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Dominion Virginia Power and the State Corporation Commission have asked the Virginia Supreme Court to reconsider its decision about a power line proposed to cross the James River near Carter’s Grove.
The court ruled earlier this month the route for the proposed line is acceptable but that James City County has the final say over whether the utility may build a switching station in Grove.
The county was one of the parties that appealed to the court to reverse the SCC’s decision approving the proposed route, so the court’s decision has left the fate of a fundamental part of the project in the county’s hands. In documents filed with the court Monday, Dominion and the SCC have asked the court to rehear the matter.
The proposed line, which would connect a switching station near the Surry Nuclear Power Station to the Peninsula’s power network, has been the subject of a prolonged legal battle. The utility and state regulators from the SCC are on one side, while a host of historical preservation groups, James City County and a German chemical company that owns the land where the line would come ashore oppose the project.
That disagreement culminated with a trip to the Supreme Court of Virginia in January. The coalition opposed to the line believe that the utility did not adequately consider other routes and that the proposed route would have an adverse effect on view sheds at historical sites including Carter’s Grove plantation, the Colonial Parkway and Jamestown Island.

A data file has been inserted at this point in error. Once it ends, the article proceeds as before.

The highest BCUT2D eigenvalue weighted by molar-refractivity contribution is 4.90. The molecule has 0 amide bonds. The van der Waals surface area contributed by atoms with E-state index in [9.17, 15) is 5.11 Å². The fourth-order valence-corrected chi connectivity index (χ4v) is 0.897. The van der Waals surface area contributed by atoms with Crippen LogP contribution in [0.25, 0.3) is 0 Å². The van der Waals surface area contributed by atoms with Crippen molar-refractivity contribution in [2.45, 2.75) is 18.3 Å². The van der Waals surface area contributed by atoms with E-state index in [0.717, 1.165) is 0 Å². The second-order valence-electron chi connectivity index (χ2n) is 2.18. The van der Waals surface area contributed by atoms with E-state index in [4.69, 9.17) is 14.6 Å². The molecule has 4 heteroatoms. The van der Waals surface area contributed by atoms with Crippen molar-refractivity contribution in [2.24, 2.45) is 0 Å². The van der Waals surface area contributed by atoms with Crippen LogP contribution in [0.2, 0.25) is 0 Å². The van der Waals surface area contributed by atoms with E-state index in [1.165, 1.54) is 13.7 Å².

The utility and the SCC maintain the preferred route is the only viable option for the line, which is necessary to maintain the stability of the power network on the Peninsula.
While the court’s decision affirmed the route for the line, it said James City County has zoning authority over the land where the utility needs to build a switching station to connect the new line to the existing power network.
State law and the rules that govern the court authorize parties that argue before it to appeal for a rehearing.
In order for the rehearing to occur, at least one of the justices who opposed the utility and SCC in the original ruling must agree there is sufficient cause for a rehearing. If approved, the court may ask the utility and SCC to file briefs outlining their positions. It could also decide that further oral argument is necessary.
Along with the court case, the utility is also waiting on the U.S. Army Corps of Engineers to review the proposed route. USACE has not publicly said when it plans to finish its review of Dominion’s application.
The SCC is a state regulatory agency that oversees utilities in Virginia.